As buses full of council members and supporters made their way to the state capital in support of universal prekindergarten, the New York City Council released its top agenda items as state lawmakers prepared to draw up the new budget.
Few surprises were included in the list of 35 agenda items, mostly coinciding with priorities laid out by Mayor Bill de Blasio throughout his campaign and in the first few months of his administration.
The city’s right to tax itself so as to pay for universal prekindergarten and after-school programming tops the list, as does de Blasio’s promise last month to increase the city’s minimum wage.
“I feel it is only appropriate that NYC should have the power to determine our own minimum wage and develop a sustainable funding stream for [universal pre-K] and after-school programing,” said Councilwoman Karen Koslowitz in a statement.
The council also wants the state to allow the city to reinstate the commuter tax on those who work but don’t live in the five boroughs, and for it to throw out Madison Square Garden’s tax exemption.
Other issues the council wants the state to tackle are ones that Albany has been struggling with for years, and how much elected state officials, who are gearing up for primaries this summer, will be willing to give this year is unclear.
Last week, the Democrat-led Assembly passed a new version of state Dream Act to give financial aid to students whose parents are illegal aliens. It remains held up in a fractured Senate.
The Gender Expression Non-Discrimination and Women’s Equality acts remain top items of concern for the municipal body, even as they’ve so far stalled upstate.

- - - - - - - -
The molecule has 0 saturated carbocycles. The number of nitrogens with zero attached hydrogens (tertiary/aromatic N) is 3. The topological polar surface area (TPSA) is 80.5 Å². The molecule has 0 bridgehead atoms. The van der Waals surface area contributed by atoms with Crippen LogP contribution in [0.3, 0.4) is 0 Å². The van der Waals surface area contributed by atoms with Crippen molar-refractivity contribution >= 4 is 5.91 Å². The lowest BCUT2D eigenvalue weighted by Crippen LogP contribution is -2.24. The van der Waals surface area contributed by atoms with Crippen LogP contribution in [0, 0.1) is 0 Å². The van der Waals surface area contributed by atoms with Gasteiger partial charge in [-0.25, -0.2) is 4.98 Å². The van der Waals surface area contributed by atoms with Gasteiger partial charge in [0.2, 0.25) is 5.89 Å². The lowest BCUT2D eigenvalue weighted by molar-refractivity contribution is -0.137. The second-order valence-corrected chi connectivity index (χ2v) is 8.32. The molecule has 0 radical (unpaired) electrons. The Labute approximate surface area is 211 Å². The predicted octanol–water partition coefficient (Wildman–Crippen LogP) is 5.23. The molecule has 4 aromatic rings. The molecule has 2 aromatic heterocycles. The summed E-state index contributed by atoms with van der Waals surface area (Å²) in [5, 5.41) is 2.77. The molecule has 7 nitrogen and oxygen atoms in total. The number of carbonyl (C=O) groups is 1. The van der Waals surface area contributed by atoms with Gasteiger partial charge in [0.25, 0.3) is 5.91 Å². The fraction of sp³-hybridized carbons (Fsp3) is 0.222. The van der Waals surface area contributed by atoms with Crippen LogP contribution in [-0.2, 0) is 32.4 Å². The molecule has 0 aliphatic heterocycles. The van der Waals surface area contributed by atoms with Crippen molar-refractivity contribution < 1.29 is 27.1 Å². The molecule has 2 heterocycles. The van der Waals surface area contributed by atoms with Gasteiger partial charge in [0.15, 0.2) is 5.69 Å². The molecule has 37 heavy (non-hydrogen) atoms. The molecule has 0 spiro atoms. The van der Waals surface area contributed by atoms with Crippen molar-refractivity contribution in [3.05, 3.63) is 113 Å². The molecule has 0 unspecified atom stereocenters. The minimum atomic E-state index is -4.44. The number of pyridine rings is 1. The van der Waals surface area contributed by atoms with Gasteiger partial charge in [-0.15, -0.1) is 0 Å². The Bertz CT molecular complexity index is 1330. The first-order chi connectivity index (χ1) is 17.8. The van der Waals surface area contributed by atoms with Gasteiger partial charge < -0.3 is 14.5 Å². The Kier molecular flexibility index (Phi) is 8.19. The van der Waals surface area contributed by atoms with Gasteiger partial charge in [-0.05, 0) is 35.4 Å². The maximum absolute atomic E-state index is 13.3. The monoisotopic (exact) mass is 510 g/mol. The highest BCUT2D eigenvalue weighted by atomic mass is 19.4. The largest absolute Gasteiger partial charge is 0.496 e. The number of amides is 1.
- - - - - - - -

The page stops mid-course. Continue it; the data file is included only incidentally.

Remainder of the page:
There might be some disagreement on one issue, not between the council and state but between the council and the mayor. While the two sides of City Hall are otherwise in lockstep on their priorities, election reform stands be one issue of contention.
While the de Blasio administration has come out in support of reforming the city’s embattled Board of Elections, the council also wants to revive legislation to reform election runoffs, the most recent being the low-turnout public advocate runoff last fall that cost $13 million.
Two bills to institute instant-runoff voting — by which voters rank candidates in a primary — died before the new council convened on Jan. 1. Even so, de Blasio wasn’t sold on the idea even after longtime ally Letitia James took over his role as public advocate.
“What I think is problematic about it is that you have a very different discussion when it comes down to two candidates,” he told WYNC last November. “There’s something about IRV that doesn’t fully represent the choices that people need to make in real time.”
Follow Chester Jesus Soria on Twitter @chestersoria